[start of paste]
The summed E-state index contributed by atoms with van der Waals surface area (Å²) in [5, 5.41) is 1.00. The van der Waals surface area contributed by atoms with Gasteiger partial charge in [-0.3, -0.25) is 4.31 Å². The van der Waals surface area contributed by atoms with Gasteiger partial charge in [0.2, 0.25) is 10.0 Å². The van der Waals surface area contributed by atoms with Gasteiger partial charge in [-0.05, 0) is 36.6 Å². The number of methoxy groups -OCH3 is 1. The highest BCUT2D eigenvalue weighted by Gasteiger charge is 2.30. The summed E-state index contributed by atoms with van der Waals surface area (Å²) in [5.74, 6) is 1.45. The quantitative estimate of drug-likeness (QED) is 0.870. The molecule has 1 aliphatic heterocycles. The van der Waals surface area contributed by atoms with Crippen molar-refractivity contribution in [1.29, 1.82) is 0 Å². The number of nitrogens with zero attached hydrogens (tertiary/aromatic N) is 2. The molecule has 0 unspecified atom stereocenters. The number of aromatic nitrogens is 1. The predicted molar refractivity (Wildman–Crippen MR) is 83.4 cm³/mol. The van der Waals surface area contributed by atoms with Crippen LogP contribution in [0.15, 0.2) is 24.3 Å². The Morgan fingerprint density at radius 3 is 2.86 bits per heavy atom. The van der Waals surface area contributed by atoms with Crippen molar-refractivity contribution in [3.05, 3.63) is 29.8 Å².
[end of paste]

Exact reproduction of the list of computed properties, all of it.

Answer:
The summed E-state index contributed by atoms with van der Waals surface area (Å²) in [5, 5.41) is 1.00. The van der Waals surface area contributed by atoms with Gasteiger partial charge in [-0.3, -0.25) is 4.31 Å². The van der Waals surface area contributed by atoms with Gasteiger partial charge in [0.2, 0.25) is 10.0 Å². The van der Waals surface area contributed by atoms with Gasteiger partial charge in [-0.05, 0) is 36.6 Å². The number of methoxy groups -OCH3 is 1. The highest BCUT2D eigenvalue weighted by Gasteiger charge is 2.30. The summed E-state index contributed by atoms with van der Waals surface area (Å²) in [5.74, 6) is 1.45. The quantitative estimate of drug-likeness (QED) is 0.870. The molecule has 1 aliphatic heterocycles. The van der Waals surface area contributed by atoms with Crippen molar-refractivity contribution in [1.29, 1.82) is 0 Å². The number of nitrogens with zero attached hydrogens (tertiary/aromatic N) is 2. The molecule has 0 unspecified atom stereocenters. The number of aromatic nitrogens is 1. The predicted molar refractivity (Wildman–Crippen MR) is 83.4 cm³/mol. The van der Waals surface area contributed by atoms with Crippen LogP contribution in [0.15, 0.2) is 24.3 Å². The Morgan fingerprint density at radius 3 is 2.86 bits per heavy atom. The van der Waals surface area contributed by atoms with Crippen molar-refractivity contribution in [3.05, 3.63) is 29.8 Å².